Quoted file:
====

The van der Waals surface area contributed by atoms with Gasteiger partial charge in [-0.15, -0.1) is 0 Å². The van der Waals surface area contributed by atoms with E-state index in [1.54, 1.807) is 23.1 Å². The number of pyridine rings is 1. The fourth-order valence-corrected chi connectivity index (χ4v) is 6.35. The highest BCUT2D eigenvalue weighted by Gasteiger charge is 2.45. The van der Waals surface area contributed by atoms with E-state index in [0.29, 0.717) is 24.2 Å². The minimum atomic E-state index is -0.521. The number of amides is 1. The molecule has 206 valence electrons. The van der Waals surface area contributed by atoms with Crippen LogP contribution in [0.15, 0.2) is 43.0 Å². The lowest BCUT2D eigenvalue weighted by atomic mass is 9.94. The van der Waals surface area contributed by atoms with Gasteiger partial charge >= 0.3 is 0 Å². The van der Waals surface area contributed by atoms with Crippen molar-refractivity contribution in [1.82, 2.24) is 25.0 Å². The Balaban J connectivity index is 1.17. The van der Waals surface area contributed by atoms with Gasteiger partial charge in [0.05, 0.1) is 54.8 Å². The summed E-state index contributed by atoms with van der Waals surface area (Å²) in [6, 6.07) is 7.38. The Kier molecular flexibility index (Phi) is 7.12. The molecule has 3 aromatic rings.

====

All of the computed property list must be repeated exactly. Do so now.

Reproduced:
The van der Waals surface area contributed by atoms with Gasteiger partial charge in [-0.15, -0.1) is 0 Å². The van der Waals surface area contributed by atoms with E-state index in [1.54, 1.807) is 23.1 Å². The number of pyridine rings is 1. The fourth-order valence-corrected chi connectivity index (χ4v) is 6.35. The highest BCUT2D eigenvalue weighted by Gasteiger charge is 2.45. The van der Waals surface area contributed by atoms with E-state index in [0.29, 0.717) is 24.2 Å². The minimum atomic E-state index is -0.521. The number of amides is 1. The molecule has 206 valence electrons. The van der Waals surface area contributed by atoms with Crippen LogP contribution in [0.15, 0.2) is 43.0 Å². The lowest BCUT2D eigenvalue weighted by atomic mass is 9.94. The van der Waals surface area contributed by atoms with Gasteiger partial charge >= 0.3 is 0 Å². The van der Waals surface area contributed by atoms with Crippen molar-refractivity contribution in [1.82, 2.24) is 25.0 Å². The Balaban J connectivity index is 1.17. The van der Waals surface area contributed by atoms with Gasteiger partial charge in [0.05, 0.1) is 54.8 Å². The summed E-state index contributed by atoms with van der Waals surface area (Å²) in [6, 6.07) is 7.38. The Kier molecular flexibility index (Phi) is 7.12. The molecule has 3 aromatic rings.